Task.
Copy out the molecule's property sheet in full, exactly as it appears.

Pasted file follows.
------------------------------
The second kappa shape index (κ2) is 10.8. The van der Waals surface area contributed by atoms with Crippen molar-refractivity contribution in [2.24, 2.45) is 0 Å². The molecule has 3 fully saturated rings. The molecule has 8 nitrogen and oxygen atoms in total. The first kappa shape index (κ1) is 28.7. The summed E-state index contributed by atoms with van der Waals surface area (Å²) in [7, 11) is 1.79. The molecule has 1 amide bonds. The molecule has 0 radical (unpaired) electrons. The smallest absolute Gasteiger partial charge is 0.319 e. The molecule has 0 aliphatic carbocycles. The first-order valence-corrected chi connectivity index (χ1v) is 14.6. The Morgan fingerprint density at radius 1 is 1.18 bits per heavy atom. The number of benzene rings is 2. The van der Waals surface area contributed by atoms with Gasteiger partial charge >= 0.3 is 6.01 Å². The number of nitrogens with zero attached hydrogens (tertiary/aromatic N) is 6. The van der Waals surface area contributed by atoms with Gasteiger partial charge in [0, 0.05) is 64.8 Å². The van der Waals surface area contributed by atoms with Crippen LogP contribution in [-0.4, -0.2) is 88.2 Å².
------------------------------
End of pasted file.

The second kappa shape index (κ2) is 10.8. The van der Waals surface area contributed by atoms with Crippen molar-refractivity contribution in [2.24, 2.45) is 0 Å². The molecule has 3 fully saturated rings. The molecule has 8 nitrogen and oxygen atoms in total. The first kappa shape index (κ1) is 28.7. The summed E-state index contributed by atoms with van der Waals surface area (Å²) in [7, 11) is 1.79. The molecule has 1 amide bonds. The molecule has 0 radical (unpaired) electrons. The smallest absolute Gasteiger partial charge is 0.319 e. The molecule has 0 aliphatic carbocycles. The first-order valence-corrected chi connectivity index (χ1v) is 14.6. The Morgan fingerprint density at radius 1 is 1.18 bits per heavy atom. The number of benzene rings is 2. The van der Waals surface area contributed by atoms with Gasteiger partial charge >= 0.3 is 6.01 Å². The number of nitrogens with zero attached hydrogens (tertiary/aromatic N) is 6. The van der Waals surface area contributed by atoms with Gasteiger partial charge in [0, 0.05) is 64.8 Å². The van der Waals surface area contributed by atoms with Crippen LogP contribution in [-0.4, -0.2) is 88.2 Å².